A group of American community-based nurses say that using personal digital assistants cuts time spent on their "paperwork" by up to 50% and improves both the speed and accuracy of documentation.
The programme, which is attracting international attention, also makes decision support software, backed by extensive medical resources, available to the nurses while they are out in the field, delivering care.
Leader of the programme, Jeneane Brian, recently won the Mobile RN , honouring her outstanding work in the advancement of nursing practice and mobile nursing informatics. Her work has been carried out with colleagues in the Visiting Nurses Association of Orange County, California, where over 70 out of 250 clinicians are now using software developed by Brian and her team. They use ordinary, over-the-counter PDAs.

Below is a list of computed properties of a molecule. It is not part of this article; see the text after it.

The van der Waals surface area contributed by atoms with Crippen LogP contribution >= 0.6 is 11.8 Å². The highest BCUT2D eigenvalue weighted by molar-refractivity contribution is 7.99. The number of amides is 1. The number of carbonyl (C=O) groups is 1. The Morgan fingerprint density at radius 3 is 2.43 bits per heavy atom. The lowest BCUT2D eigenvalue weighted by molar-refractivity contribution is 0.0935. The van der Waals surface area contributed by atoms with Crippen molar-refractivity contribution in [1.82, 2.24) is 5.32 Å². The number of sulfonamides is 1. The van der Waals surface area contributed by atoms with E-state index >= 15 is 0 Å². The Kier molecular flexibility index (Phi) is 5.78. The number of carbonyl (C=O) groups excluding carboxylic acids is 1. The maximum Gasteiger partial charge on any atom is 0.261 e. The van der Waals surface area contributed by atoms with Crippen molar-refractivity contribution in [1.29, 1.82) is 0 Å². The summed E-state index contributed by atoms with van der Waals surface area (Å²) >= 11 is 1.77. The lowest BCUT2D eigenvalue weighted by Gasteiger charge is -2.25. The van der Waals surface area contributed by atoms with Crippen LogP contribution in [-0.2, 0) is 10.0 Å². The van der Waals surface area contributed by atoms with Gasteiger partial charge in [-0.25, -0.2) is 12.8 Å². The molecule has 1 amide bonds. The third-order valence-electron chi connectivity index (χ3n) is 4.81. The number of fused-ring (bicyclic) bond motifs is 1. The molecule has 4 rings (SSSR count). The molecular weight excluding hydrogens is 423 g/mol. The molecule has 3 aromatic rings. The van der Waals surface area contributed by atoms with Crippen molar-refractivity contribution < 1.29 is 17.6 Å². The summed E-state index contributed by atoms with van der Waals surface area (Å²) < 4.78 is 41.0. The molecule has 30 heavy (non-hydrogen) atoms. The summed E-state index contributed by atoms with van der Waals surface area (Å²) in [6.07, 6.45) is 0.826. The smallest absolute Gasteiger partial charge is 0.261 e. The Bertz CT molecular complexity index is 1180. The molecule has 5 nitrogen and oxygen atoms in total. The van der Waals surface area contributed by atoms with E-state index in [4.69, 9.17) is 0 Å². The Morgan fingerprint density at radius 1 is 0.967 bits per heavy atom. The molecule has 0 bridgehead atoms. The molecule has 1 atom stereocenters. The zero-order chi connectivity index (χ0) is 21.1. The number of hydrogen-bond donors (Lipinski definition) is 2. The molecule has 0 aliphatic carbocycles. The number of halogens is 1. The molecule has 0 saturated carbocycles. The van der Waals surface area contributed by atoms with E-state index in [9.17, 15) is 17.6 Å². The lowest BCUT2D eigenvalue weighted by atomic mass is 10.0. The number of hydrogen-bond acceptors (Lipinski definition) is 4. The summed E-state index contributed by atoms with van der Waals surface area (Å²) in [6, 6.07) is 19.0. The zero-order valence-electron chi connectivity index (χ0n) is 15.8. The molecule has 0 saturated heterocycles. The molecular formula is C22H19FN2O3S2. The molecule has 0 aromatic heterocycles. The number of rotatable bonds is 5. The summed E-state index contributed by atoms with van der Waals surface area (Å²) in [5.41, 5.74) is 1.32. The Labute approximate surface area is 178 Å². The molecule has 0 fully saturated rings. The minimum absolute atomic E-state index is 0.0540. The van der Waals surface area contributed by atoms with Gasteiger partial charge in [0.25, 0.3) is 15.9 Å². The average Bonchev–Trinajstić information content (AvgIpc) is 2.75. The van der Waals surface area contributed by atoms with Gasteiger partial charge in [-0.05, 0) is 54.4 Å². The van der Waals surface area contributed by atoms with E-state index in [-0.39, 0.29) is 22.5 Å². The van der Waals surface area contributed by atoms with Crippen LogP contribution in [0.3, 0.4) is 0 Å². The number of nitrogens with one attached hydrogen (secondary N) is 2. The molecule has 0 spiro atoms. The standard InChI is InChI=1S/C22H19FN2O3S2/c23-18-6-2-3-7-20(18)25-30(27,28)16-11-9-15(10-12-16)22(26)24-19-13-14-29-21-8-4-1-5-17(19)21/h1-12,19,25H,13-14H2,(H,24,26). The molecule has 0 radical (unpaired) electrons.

The new way of working is creating a lot of interest among professionals who want to focus more on caring for patients and less on the mandatory documentation, which says the VNA has escalated into a "true crisis."
Brian says, "My vision is that through the use of affordable, intuitive hardware and software solutions, we can drive change in how we depict nursing interventions and how we reflect nursing knowledge. Without a means of properly documenting what we do in all its dimensions, we will never improve the appreciation of and reimbursement for what nurses actually do."